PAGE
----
This a really crucial point, I think. If we want true equality, then we want women to play an equal role in define values and setting the standards by which "the good" and the desirable are determined. We don't just want "what men have." We want access to the process of defining why and how they got it. We want to start from scratch, basically, and transform society so that it becomes a more accurate reflection of the goals, values, and hearts of both men AND women. If we could attain this level of equality, then the way the world is run will change significantly.

Feminist vision and all that.
post #6 of 9
Quote:
Originally posted by mamaduck
This a really crucial point, I think. If we want true equality, then we want women to play an equal role in define values and setting the standards by which "the good" and the desirable are determined. We don't just want "what men have." We want access to the process of defining why and how they got it. We want to start from scratch, basically, and transform society so that it becomes a more accurate reflection of the goals, values, and hearts of both men AND women. If we could attain this level of equality, then the way the world is run will change significantly.

Feminist vision and all that.
post #7 of 9
Ramblings here, please forgive incoherency & bad spelling in advance:

I bought a bumper sticker with this on it, so I hope it's ok to quote here:
"Feminism is the radical notion that women are people."
- Chris Kramarae & Paula Treichler

I love the point you all are making about the "standard" person being male & women equaling to that. I really think the biological & social reality is the oposite: Females are the basic form & males are the variant. I think this is why patriarchal society is so dependent on force & violence to maintain itself.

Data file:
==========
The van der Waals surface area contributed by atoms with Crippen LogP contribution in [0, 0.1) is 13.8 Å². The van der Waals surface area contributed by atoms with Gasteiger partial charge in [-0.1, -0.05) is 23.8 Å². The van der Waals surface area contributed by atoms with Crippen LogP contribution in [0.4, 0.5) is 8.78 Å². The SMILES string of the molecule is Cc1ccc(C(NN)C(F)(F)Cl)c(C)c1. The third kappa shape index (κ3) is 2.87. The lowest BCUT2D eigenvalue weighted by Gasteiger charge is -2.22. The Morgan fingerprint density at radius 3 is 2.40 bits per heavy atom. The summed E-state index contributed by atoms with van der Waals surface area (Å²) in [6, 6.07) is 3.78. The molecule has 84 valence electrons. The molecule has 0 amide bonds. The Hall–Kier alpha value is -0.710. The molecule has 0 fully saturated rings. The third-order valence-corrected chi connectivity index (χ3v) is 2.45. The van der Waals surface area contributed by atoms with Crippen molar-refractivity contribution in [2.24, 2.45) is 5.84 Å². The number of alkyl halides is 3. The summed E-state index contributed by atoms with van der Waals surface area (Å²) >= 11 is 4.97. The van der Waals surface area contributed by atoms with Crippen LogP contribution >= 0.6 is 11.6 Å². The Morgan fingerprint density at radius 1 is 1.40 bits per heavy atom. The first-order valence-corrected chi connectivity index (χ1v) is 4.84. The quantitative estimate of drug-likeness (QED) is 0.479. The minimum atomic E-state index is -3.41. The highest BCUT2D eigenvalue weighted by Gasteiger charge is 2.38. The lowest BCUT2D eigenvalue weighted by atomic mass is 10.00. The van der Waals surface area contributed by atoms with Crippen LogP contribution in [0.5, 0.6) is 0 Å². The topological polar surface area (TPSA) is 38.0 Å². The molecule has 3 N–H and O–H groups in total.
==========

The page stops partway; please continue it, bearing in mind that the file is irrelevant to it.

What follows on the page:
Equality. A nice way of saying nobody's better than the other. One sex isn't better than the other. Not that we are the same.

Anyway, I think it is the realm of mothering & birth that feminism as a truly pro-woman movement happens. Remember when epidurals & bottle feeding were supposed to free women from the bonds of... well from being a woman?

Claiming power, not being co-opted, speaking truth about the backwards masogynistic culture we live in: this is feminism as I try to live it.
post #8 of 9

Re: I am a feminist!

I used to call myself a feminist. Now I call myself a humanist. (Which I think more fully encompasses true equality of the sexes.)

Oh..........and all you "feminists" out there who believe in equality of the sexes....that means standing up for the genital integrity of both girls AND boys. Talk the talk; walk the walk.
post #9 of 9
WOO HOO Marlena and Mamaduck!!

(and I agree that means supporting genital integrity for both sexes)